• - Name

    • - All geographic subdivision smaller than a state including:

    • street address, city, county, precinct, zip code and their equivalent geocodes, except for the initial three digits of a zip code if, according to the current publicly available data from the bureau of the Census: the geographic unit formed by combining all zip codes with the same three initial digits contains more than 20,000 people; and the initial three digits of a zip code for all such geographic units

    • containing 20,000 or fewer people is changed to 000.

    • ….more on next page


    H ealth i nsurance p ortability and a ccountability a ct of 1996 cybersecurity version

    …De-Identified Information

    Continued…

    - All elements of dates (except the year)

    for dates directly related to an individual, including birth date, admission date, discharge date, date of death; and all ages over 89 and all elements of dates (including year) indicative of such age, except that such ages and elements may be aggregated into a single category of age 90 or older

    - Telephone numbers

    - Fax numbers

    - Electronic mail addresses

    - Social Security numbers

    - Medical record numbers

    - Health plan beneficiary numbers

    - Account numbers

    - Certificate/license numbers

    - Vehicle identifiers and serial numbers including license plate numbers

    - Device identifiers and serial numbers

    - Web Universal Resource Locators (URLs)

    - Internet Protocol (IP) address numbers

    - Biometric identifiers, including finger and voice prints

    - Full face photographic images and other comparable images, and

    - Any other unique identifying number, characteristic or code, except a code assigned to allow information de-identified to be re-identified by the covered entity, provided that:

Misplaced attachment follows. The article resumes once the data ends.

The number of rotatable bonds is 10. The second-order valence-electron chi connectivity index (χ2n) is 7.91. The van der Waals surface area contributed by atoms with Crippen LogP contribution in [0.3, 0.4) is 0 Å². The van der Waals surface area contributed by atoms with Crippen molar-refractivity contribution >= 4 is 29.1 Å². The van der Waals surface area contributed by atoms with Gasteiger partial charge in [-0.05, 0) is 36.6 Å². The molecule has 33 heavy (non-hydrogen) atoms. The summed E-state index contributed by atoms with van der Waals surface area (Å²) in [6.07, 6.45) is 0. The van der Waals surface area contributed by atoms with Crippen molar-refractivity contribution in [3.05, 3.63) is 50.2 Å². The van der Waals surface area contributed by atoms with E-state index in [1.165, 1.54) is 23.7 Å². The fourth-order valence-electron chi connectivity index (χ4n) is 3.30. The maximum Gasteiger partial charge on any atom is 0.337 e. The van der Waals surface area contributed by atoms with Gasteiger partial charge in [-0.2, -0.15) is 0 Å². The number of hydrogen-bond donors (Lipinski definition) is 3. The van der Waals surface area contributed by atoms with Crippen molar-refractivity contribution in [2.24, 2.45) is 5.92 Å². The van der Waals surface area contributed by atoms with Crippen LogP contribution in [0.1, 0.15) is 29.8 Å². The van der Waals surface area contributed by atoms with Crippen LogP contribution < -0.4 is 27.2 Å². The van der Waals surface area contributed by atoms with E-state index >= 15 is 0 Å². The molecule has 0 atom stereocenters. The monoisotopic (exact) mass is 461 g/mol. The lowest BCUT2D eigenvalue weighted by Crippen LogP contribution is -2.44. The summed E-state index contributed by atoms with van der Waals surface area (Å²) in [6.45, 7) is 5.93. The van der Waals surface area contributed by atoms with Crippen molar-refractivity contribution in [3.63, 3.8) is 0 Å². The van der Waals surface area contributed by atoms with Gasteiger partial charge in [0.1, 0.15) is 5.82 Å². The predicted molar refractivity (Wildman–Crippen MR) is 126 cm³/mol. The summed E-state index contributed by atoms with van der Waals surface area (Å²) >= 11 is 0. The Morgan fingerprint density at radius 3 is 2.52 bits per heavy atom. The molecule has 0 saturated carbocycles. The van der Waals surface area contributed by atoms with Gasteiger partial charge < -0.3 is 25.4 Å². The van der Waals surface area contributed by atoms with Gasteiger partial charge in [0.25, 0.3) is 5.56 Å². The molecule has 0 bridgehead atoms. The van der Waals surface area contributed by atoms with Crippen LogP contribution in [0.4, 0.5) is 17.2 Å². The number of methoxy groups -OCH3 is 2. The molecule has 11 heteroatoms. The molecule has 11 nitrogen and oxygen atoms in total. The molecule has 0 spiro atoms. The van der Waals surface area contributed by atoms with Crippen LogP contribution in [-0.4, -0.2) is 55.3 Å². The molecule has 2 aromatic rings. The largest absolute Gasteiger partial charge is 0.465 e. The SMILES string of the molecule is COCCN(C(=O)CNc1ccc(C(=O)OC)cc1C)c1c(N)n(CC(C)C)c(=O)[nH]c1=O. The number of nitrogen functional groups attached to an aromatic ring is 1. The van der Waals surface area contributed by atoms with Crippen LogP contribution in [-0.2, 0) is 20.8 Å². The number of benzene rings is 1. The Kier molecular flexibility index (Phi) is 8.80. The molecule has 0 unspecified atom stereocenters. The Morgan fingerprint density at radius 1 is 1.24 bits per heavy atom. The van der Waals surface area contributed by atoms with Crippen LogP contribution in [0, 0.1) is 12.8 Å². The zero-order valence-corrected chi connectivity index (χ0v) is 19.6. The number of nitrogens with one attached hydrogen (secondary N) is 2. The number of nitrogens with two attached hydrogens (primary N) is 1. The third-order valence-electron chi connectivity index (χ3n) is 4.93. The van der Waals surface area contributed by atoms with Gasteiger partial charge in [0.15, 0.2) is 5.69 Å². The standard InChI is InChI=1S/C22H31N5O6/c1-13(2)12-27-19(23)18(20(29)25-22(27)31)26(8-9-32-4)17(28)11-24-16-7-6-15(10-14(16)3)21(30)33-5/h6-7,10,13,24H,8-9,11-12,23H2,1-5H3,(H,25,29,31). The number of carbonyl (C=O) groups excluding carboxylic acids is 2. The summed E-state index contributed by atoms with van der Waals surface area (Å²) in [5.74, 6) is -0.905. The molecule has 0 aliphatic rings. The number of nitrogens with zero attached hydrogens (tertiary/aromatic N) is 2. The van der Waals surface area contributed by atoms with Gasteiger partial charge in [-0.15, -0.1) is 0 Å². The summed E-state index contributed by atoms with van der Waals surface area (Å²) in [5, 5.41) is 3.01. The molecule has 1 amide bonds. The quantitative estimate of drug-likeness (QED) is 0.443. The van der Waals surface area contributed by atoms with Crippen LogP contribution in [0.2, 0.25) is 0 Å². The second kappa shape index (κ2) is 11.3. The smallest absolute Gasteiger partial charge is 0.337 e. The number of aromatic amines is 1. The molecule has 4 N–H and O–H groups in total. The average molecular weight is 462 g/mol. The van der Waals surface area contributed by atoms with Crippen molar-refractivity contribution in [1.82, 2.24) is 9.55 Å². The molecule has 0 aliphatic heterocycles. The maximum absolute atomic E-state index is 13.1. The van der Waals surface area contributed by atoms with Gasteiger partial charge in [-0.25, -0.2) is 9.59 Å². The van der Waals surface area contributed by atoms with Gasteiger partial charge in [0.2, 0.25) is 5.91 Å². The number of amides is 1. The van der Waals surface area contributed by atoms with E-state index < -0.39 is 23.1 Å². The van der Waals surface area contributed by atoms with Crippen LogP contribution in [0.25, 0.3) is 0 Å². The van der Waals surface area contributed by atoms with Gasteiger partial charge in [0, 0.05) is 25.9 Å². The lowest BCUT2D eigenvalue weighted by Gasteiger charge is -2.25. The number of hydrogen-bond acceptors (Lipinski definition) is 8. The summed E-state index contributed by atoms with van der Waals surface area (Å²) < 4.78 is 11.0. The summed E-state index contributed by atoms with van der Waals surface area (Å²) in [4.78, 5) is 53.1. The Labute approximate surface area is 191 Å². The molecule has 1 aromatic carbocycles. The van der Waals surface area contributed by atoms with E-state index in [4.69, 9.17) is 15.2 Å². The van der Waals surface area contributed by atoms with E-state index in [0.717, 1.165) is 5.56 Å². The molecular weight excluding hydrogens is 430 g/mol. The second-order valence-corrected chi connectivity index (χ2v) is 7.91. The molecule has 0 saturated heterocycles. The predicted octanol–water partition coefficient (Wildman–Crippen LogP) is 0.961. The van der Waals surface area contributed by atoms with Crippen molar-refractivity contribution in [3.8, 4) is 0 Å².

* The code is not derived from or related to information about the individual and is not otherwise capable of being translated so as to identify the individual; and

    * the covered entity does not use or disclose the code or other means of identification for any other purpose and does not disclose the mechanism for re-identification.


    H ealth i nsurance p ortability and a ccountability a ct of 1996 cybersecurity version

    Limited Data Sets

    • The requirements of de-identifying information are so extensive, that often the data is of limited value to researchers. The Privacy Rule permits the use and disclosure of a “limited data set” with a “data use agreement”.

    • To qualify as a limited data set, the following identifiers must be removed:

      • - Names

      • - Postal address information

      • - (other than town or city, state and zip code)

      • - Telephone numbers

      • - Fax numbers

      • - E-mail addresses

      • - Social security numbers

      • - Medical record numbers

      • - Health plan beneficiary numbers

      • - Account numbers

      • - Certificate/license numbers

      • - Vehicle identifiers & serial numbers, including license plate numbers

      • - Device identifiers & serial numbers

      • - Web Universal Resource Locators (URL’s)

      • - Internet Protocol (IP) address numbers

      • - Biometric identifiers, including finger and voice prints

      • - Full face photographic images and any comparable images

    • The limited data set can be disclosed to a researcher who has signed a “Data Use Agreement” with the covered component. This agreement limits how the recipient may use the limited data set, ensures the security of the data and states that the recipient will not identify the information or use it to contact any individual.

    • A copy of the Data Use Agreement must be provided to Purdue’s IRB.


    H ealth i nsurance p ortability and a ccountability a ct of 1996 cybersecurity version

    Research Summary


    H ealth i nsurance p ortability and a ccountability a ct of 1996 cybersecurity version

    HIPAA Privacy Compliance Office

    HIPAA Privacy Compliance Director may be contacted:

    Joan Vaughan, x61927

    or [email protected]

    For general HIPAA information http://www.purdue.edu/hipaa